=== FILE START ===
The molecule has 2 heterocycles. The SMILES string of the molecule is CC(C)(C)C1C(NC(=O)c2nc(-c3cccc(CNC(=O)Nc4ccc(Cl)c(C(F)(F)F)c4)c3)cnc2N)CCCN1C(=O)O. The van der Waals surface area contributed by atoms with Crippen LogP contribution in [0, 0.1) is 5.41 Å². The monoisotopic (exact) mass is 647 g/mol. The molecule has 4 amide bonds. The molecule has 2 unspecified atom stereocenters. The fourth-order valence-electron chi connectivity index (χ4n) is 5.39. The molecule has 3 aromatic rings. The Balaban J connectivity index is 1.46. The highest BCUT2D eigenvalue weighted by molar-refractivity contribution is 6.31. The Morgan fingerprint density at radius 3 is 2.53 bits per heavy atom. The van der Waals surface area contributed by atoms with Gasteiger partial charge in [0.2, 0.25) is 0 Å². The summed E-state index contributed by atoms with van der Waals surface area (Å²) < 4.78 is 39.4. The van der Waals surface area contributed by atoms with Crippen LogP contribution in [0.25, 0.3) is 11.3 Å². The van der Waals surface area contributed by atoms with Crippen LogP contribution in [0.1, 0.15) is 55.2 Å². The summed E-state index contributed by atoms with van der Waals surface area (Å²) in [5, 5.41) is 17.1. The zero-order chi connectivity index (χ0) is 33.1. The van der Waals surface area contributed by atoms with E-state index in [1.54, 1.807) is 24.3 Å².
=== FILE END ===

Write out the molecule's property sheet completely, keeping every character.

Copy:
The molecule has 2 heterocycles. The SMILES string of the molecule is CC(C)(C)C1C(NC(=O)c2nc(-c3cccc(CNC(=O)Nc4ccc(Cl)c(C(F)(F)F)c4)c3)cnc2N)CCCN1C(=O)O. The van der Waals surface area contributed by atoms with Crippen LogP contribution in [0, 0.1) is 5.41 Å². The monoisotopic (exact) mass is 647 g/mol. The molecule has 4 amide bonds. The molecule has 2 unspecified atom stereocenters. The fourth-order valence-electron chi connectivity index (χ4n) is 5.39. The molecule has 3 aromatic rings. The Balaban J connectivity index is 1.46. The highest BCUT2D eigenvalue weighted by molar-refractivity contribution is 6.31. The Morgan fingerprint density at radius 3 is 2.53 bits per heavy atom. The van der Waals surface area contributed by atoms with Gasteiger partial charge in [0.2, 0.25) is 0 Å². The summed E-state index contributed by atoms with van der Waals surface area (Å²) < 4.78 is 39.4. The van der Waals surface area contributed by atoms with Crippen LogP contribution in [0.25, 0.3) is 11.3 Å². The van der Waals surface area contributed by atoms with Crippen LogP contribution in [0.1, 0.15) is 55.2 Å². The summed E-state index contributed by atoms with van der Waals surface area (Å²) in [5, 5.41) is 17.1. The zero-order chi connectivity index (χ0) is 33.1. The van der Waals surface area contributed by atoms with E-state index in [1.54, 1.807) is 24.3 Å².